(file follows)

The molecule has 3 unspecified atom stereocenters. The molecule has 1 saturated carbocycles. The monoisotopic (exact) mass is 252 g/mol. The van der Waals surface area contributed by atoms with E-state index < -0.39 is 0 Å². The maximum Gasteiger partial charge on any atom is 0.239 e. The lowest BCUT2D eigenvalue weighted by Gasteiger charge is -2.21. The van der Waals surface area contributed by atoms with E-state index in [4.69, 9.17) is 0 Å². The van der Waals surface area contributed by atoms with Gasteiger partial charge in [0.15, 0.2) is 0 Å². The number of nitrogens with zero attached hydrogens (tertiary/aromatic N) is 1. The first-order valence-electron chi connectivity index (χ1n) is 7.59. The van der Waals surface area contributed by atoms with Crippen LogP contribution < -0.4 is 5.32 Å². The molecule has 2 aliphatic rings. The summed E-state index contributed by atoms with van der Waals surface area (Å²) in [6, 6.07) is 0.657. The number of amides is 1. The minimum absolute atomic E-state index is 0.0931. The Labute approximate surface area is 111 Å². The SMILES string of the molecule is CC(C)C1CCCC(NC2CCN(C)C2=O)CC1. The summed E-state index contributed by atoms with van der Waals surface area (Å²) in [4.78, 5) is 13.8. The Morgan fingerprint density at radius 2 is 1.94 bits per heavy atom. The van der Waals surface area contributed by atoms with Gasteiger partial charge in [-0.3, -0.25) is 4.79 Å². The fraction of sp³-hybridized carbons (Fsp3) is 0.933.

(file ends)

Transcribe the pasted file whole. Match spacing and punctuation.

The molecule has 3 unspecified atom stereocenters. The molecule has 1 saturated carbocycles. The monoisotopic (exact) mass is 252 g/mol. The van der Waals surface area contributed by atoms with E-state index < -0.39 is 0 Å². The maximum Gasteiger partial charge on any atom is 0.239 e. The lowest BCUT2D eigenvalue weighted by Gasteiger charge is -2.21. The van der Waals surface area contributed by atoms with E-state index in [4.69, 9.17) is 0 Å². The van der Waals surface area contributed by atoms with Gasteiger partial charge in [0.15, 0.2) is 0 Å². The number of nitrogens with zero attached hydrogens (tertiary/aromatic N) is 1. The first-order valence-electron chi connectivity index (χ1n) is 7.59. The van der Waals surface area contributed by atoms with Crippen LogP contribution < -0.4 is 5.32 Å². The molecule has 2 aliphatic rings. The summed E-state index contributed by atoms with van der Waals surface area (Å²) in [6, 6.07) is 0.657. The number of amides is 1. The minimum absolute atomic E-state index is 0.0931. The Labute approximate surface area is 111 Å². The SMILES string of the molecule is CC(C)C1CCCC(NC2CCN(C)C2=O)CC1. The summed E-state index contributed by atoms with van der Waals surface area (Å²) in [4.78, 5) is 13.8. The Morgan fingerprint density at radius 2 is 1.94 bits per heavy atom. The van der Waals surface area contributed by atoms with Gasteiger partial charge in [-0.3, -0.25) is 4.79 Å². The fraction of sp³-hybridized carbons (Fsp3) is 0.933.